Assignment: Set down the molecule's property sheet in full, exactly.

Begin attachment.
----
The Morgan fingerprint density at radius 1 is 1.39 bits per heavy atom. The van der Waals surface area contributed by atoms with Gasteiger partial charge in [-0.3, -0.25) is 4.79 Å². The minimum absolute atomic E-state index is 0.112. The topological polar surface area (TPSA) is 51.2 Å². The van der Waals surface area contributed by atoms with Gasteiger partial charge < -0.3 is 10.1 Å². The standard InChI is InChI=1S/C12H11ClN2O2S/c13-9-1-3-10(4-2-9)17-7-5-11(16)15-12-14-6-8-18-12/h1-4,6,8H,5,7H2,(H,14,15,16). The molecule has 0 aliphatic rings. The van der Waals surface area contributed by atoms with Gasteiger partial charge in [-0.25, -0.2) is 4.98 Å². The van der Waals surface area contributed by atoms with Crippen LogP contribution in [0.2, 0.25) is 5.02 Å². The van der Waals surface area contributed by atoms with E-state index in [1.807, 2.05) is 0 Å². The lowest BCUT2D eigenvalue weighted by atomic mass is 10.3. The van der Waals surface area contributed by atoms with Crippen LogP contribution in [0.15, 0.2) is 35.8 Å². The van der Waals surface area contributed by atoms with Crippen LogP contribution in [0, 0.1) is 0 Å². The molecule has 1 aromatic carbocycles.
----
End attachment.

The Morgan fingerprint density at radius 1 is 1.39 bits per heavy atom. The van der Waals surface area contributed by atoms with Gasteiger partial charge in [-0.3, -0.25) is 4.79 Å². The minimum absolute atomic E-state index is 0.112. The topological polar surface area (TPSA) is 51.2 Å². The van der Waals surface area contributed by atoms with Gasteiger partial charge < -0.3 is 10.1 Å². The standard InChI is InChI=1S/C12H11ClN2O2S/c13-9-1-3-10(4-2-9)17-7-5-11(16)15-12-14-6-8-18-12/h1-4,6,8H,5,7H2,(H,14,15,16). The molecule has 0 aliphatic rings. The van der Waals surface area contributed by atoms with Gasteiger partial charge in [-0.25, -0.2) is 4.98 Å². The van der Waals surface area contributed by atoms with Crippen LogP contribution in [0.2, 0.25) is 5.02 Å². The van der Waals surface area contributed by atoms with E-state index in [1.807, 2.05) is 0 Å². The lowest BCUT2D eigenvalue weighted by atomic mass is 10.3. The van der Waals surface area contributed by atoms with Crippen LogP contribution in [0.15, 0.2) is 35.8 Å². The van der Waals surface area contributed by atoms with Crippen LogP contribution in [0, 0.1) is 0 Å². The molecule has 1 aromatic carbocycles.